Syrians gather near a hospital following a deadly chemical attack in the city of Aleppo on March 19, 2013.
A new report has revealed that chemical arms used by Takfiri militants in an attack near Syria’s northwestern province of Aleppo in March had been provided by two Qatari officers through Turkey.
According to a Saturday report by the Lebanese newspaper al-Akhbar
, Qatari officers Fahd Saeed al-Hajiri and Faleh Bin Khalid al-Tamimi were behind the transfer of chemical substances to anti-Syria militants through Ankara.
The Qatari officers were later killed in a suspicious explosion in Somalia in May, the report said.
On March 19, over two dozen people were killed and many others injured when foreign-backed militants fired missiles containing a chemical substance into the Khan al-Assal region in the northwestern city of Aleppo, Syria’s official news agency SANA reported.
The new report by the Lebanese daily was based on information received from the security service of an unnamed country in the region. The details of the case had been handed over to the Russian intelligence agency (FSB), the report said.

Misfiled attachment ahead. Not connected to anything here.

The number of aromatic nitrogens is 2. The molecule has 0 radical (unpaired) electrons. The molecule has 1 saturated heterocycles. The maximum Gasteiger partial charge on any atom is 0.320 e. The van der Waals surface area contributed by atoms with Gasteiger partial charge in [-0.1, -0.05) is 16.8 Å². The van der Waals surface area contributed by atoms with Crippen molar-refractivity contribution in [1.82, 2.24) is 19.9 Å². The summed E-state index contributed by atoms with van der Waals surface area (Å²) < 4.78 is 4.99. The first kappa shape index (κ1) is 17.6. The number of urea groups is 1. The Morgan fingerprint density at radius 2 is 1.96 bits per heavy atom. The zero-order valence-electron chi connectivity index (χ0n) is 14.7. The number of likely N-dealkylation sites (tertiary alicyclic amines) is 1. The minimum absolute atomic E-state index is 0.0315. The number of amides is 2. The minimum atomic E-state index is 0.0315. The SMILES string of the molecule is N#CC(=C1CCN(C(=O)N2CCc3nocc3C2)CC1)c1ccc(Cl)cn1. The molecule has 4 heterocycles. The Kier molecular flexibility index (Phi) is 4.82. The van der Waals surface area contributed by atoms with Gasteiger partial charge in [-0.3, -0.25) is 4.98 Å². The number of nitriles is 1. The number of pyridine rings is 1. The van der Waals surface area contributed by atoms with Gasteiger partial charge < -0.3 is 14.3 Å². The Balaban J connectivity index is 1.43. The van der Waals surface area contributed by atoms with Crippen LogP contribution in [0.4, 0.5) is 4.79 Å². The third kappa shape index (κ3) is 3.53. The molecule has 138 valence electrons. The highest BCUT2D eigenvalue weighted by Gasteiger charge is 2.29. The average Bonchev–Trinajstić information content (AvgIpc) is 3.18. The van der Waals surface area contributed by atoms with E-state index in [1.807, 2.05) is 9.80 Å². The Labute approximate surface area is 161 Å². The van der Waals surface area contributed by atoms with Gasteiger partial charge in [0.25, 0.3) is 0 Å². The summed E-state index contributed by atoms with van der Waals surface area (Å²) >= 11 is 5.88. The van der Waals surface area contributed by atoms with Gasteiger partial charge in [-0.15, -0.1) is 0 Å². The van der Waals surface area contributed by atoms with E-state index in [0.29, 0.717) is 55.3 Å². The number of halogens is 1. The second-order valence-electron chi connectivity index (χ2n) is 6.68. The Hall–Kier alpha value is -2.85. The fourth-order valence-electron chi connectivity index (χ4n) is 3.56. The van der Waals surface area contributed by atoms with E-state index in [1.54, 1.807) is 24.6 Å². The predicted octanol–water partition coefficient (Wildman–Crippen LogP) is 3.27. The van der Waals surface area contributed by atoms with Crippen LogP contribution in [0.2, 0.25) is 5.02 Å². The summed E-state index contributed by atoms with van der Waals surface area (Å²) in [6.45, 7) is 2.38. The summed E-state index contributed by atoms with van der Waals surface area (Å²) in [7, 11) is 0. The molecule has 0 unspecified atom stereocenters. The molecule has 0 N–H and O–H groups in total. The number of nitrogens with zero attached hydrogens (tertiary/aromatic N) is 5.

In an attempt to cover up the issue as Moscow demanded Ankara for explanation, Turkey announced that it had confiscated two kilograms of the nerve agent sarin following the arrest of 12 members of the terrorist al-Nusra Front, the report added.
On May 30, Turkish media reported that two kilograms of sarin gas as well as heavy weapons had been discovered during raids on the homes of 12 members of the al-Qaeda-affiliated al-Nusra Front in Turkey’s southern city of Adana, located some 150 kilometers (93 miles) from the border with Syria.
The United States has claimed that the Syrian government has used chemical weapons against the militants and thus crossed Washington’s “red line,” while Damascus dismisses the allegations as mere “lies” and “fabrications.”
On May 5, the UN Independent Commission of Inquiry on Syria said it found testimony from victims and medical staff that shows militants had used the nerve agent sarin in Syria.